Leatherback
Sea Turtles


Jessica, is shown holding a hatchling, she saved from a stray dog at Shoy's Beach, St. Croix, USVI


Source: U.S. Fish & Wildlife Service's Endangered & Threatened
Species of the Southeast United States, 1991


SPECIES
Dermochelys coriacea (Linnaeus)
FAMILY Dermochelyidae


STATUS Endangered throughout its United States range, Federal Register, June 2, 1970


REPRODUCTION AND DEVELOPMENT Female leatherbacks nest at an interval of 2 to 3 years, and in Florida the nesting season is from March to July. The eggs are laid at night in clutches of 80 to 85. As many as 11 clutches may be laid in a season with an average internesting period of 10 days. The white spherical eggs are approximately 2 inches in diameter. Incubation takes from 55 to 74 days and emergence of the hatchlings occurs at night. The turtles are believed to reach maturity in 6 to 10 years.



DESCRIPTION Largest of all turtles, the leatherback is easily distinguished by its leathery skin. The neck and limbs are thick and feebly retractable. Average carapace length is 61 inches and adults generally weigh from 640 to 1,300 pounds. The triangular-shaped carapace is covered with a layer of rubbery skin rather than horny shields, and it has seven longitudinal ridges. The head and neck are black or dark brown with a few white or yellow blotches. A tooth-like cusp is located on each side of the gray upper jaw; the lower jaw is hooked anteriorly. The paddle-like clawless limbs are black with white margins and may have white spots. Hatchlings are dark brown or black with white or yellow carapacial keels and flipper margins. The skin is covered with small scales that become thinner with each moult; first ecdysis occurs 3 weeks after hatching.

FEEDING HABITS The principle food is jellyfish, but the diet is also known to include sea urchins, squid, crustaceans, tunicates, fish, blue-green algae, and floating seaweed.


REPRODUCTION AND DEVELOPMENT
Female leatherbacks nest at an interval of 2 to 3 years, and in Florida the nesting season is from March to July. The eggs are laid at night in clutches of 80 to 85. As many as 11 clutches may be laid in a season with an average internesting period of 10 days. The white spherical eggs are approximately 2 inches in diameter. Incubation takes from 55 to 74 days and emergence of the hatchlings occurs at night. The turtles are believed to reach maturity in 6 to 10 years.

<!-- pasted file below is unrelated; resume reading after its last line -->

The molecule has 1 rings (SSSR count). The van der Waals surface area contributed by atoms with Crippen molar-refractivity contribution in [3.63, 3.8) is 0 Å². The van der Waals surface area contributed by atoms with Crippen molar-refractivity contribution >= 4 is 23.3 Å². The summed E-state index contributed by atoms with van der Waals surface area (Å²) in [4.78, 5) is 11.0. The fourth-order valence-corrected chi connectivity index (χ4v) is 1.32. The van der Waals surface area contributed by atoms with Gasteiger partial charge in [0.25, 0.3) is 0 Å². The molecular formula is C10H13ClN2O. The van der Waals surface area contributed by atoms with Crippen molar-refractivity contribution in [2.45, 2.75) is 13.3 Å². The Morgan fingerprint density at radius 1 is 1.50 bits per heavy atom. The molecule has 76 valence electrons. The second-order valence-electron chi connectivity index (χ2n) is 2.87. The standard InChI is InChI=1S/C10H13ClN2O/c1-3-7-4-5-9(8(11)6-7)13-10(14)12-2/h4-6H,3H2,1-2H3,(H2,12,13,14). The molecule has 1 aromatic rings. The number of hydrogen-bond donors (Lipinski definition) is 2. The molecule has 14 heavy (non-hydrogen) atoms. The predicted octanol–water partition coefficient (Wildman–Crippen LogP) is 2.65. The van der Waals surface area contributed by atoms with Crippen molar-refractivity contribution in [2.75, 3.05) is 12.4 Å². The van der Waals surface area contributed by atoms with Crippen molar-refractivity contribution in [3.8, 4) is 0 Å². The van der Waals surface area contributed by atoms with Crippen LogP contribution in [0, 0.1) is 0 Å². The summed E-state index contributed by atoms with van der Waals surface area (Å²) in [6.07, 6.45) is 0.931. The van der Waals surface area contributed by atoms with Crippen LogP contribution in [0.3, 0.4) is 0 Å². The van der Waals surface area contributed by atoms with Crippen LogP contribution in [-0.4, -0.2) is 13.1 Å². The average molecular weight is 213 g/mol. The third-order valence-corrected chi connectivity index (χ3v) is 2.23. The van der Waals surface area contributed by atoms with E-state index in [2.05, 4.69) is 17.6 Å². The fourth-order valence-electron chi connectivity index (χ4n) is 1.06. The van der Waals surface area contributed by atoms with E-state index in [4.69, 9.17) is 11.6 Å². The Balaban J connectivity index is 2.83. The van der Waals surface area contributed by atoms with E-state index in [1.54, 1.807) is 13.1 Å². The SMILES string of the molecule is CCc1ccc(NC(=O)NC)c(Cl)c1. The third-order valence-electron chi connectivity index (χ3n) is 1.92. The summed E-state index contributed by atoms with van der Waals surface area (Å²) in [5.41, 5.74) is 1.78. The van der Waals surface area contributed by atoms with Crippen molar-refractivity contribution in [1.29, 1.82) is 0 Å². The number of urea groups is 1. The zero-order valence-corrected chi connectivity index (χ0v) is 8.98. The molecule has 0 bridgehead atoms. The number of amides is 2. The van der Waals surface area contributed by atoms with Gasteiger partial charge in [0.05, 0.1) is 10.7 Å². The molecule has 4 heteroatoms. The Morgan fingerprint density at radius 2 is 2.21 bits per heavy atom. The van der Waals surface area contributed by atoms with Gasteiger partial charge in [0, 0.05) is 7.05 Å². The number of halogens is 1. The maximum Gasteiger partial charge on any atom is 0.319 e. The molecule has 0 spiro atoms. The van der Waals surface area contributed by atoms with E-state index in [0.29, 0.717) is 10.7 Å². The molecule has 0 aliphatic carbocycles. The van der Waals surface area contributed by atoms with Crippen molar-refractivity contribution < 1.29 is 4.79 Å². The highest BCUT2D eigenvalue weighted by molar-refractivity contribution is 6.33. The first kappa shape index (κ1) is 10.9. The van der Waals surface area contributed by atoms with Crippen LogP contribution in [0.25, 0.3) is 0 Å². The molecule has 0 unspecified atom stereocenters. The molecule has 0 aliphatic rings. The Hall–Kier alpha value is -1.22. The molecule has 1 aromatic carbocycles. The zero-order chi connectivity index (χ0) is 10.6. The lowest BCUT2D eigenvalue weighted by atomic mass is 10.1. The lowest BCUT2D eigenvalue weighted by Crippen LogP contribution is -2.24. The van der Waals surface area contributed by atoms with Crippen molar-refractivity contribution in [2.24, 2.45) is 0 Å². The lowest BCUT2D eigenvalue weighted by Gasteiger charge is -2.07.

RANGE AND POPULATION LEVEL The leatherback turtle is distributed worldwide in tropical and temperate waters of the Atlantic, Pacific, and Indian Oceans. It is also found in small numbers as far north as British Columbia, Newfoundland, and the British Isles; as far south as Australia, Cape of Good Hope, and Argentina.
The major nesting beaches are located in Malaya, Surinam, French Guiana, Mexico, and Costa Rica.

A NEW NESTING AREA was discovered in 1977 on the western end of St. Croix, U.S. Virgin Islands. Regular United States nesting is restricted to Florida, Culebra, Puerto Rico, and St. Croix, U.S.Virgin Islands.

Atlantic Coast nests have been recorded from Flagler Beach to Miami with the majority of records from Palm Beach and Martin Counties. On the Gulf Coast sightings are common in March and April.
The world female breeding population is estimated at 29,000 to 40,000. The number of leatherback nests in Florida is at 80 to 100 annually. Whole nesting at Sandy Point National Wildlife Refuge in the U.S. Virgin Islands is 200 to 250 nests annually. In Culebra, Puerto Rico, there are 100 nests annually. The number of females involved is uncertain


HABITAT The leatherback is the most pelagic of the sea turtles; it is often found near the edge of the continental shelf. In northern waters they are reported to sometimes enter shallow estuarine bays. Leatherbacks require sandy nesting beaches backed with vegetation and sloped sufficiently so that the crawl to dry sand is not too far. A suitable depth of coarse, dry sand is important, because the female first excavates a pit for her body and then must reach moist sand before she can make the proper flask-shaped nest. The preferred beaches have proximity to deep water and generally rough seas.


CRITICAL HABITAT Virgin Islands. A strip of land 0.2 miles wide (from mean high tide inland) at Sandy Point Beach on the western end of the island of St. Croix beginning at the southwest cape to the south and running 1.2 miles northwest and then northeast along the western and northern shoreline, and from the southwest cape 0.7 miles east along the southern shoreline.


REASONS FOR CURRENT STATUS The decline is considered primarily to be the result of overutilization by humans, mostly through consumption of the eggs, although the meat is also eaten on occasion. Exposure and vulnerability while nesting make the turtles highly susceptible to overuse. Increasing beach development and utilization are also detrimental, as sea turtles require relatively undisturbed beaches for nesting. Artificial lights have been shown to distract hatchlings away from the sea. Predation on the hatchlings by natural predators is extensive. Further losses occur through drowning when the turtles become caught accidentally in the nests of commercial shrimping and fishing trawlers.


MANAGEMENT AND PROTECTION Suggested conservation measures include efforts to curtail the loss of leatherbacks in fishing or shrimping trawls, protection of nesting beaches from egg collectors, and a limitation on development of nesting beaches.




REFERENCES
U.S. Department of the Interior. 1977. Species Accounts for the
Sensitive Wildlife Information System (SWIS). Fish and Wildlife
Service, National Wildlife Laboratory, Gainesville, Florida.
Pritchard, P. 1989. Status Report of the Leatherback Turtle. Pages
145152 in L. Orgren (ed.), Proceedings of the Second Western
Atlantic Symposium. NOAA Tech. Memo. NMFS-SEFC-226.





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